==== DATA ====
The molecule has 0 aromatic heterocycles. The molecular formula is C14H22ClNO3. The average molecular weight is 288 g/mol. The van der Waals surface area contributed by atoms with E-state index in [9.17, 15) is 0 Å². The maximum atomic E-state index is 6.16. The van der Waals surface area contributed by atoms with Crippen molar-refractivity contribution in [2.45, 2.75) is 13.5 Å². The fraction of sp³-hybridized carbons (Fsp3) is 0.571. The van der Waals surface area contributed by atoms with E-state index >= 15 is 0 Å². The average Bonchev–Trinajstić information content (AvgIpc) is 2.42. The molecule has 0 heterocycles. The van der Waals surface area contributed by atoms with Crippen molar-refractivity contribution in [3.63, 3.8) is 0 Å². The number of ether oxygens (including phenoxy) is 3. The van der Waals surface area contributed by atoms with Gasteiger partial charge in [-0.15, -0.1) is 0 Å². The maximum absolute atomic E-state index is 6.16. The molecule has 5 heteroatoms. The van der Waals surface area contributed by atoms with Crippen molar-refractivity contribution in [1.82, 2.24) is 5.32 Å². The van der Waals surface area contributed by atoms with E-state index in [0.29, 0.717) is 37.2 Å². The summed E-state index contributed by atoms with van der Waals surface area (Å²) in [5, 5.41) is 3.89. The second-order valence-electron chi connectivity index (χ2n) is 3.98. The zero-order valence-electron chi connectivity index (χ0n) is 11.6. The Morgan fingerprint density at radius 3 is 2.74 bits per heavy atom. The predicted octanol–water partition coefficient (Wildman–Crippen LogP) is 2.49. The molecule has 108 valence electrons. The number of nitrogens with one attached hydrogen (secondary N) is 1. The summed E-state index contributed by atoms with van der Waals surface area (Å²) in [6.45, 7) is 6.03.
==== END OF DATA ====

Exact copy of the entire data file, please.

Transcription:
The molecule has 0 aromatic heterocycles. The molecular formula is C14H22ClNO3. The average molecular weight is 288 g/mol. The van der Waals surface area contributed by atoms with E-state index in [9.17, 15) is 0 Å². The maximum atomic E-state index is 6.16. The van der Waals surface area contributed by atoms with Crippen molar-refractivity contribution in [2.45, 2.75) is 13.5 Å². The fraction of sp³-hybridized carbons (Fsp3) is 0.571. The van der Waals surface area contributed by atoms with E-state index >= 15 is 0 Å². The average Bonchev–Trinajstić information content (AvgIpc) is 2.42. The molecule has 0 heterocycles. The van der Waals surface area contributed by atoms with Crippen molar-refractivity contribution in [3.63, 3.8) is 0 Å². The number of ether oxygens (including phenoxy) is 3. The van der Waals surface area contributed by atoms with Gasteiger partial charge in [-0.15, -0.1) is 0 Å². The maximum absolute atomic E-state index is 6.16. The molecule has 5 heteroatoms. The van der Waals surface area contributed by atoms with Crippen molar-refractivity contribution in [1.82, 2.24) is 5.32 Å². The van der Waals surface area contributed by atoms with E-state index in [0.29, 0.717) is 37.2 Å². The summed E-state index contributed by atoms with van der Waals surface area (Å²) in [5, 5.41) is 3.89. The second-order valence-electron chi connectivity index (χ2n) is 3.98. The zero-order valence-electron chi connectivity index (χ0n) is 11.6. The Morgan fingerprint density at radius 3 is 2.74 bits per heavy atom. The predicted octanol–water partition coefficient (Wildman–Crippen LogP) is 2.49. The molecule has 108 valence electrons. The number of nitrogens with one attached hydrogen (secondary N) is 1. The summed E-state index contributed by atoms with van der Waals surface area (Å²) in [6.45, 7) is 6.03.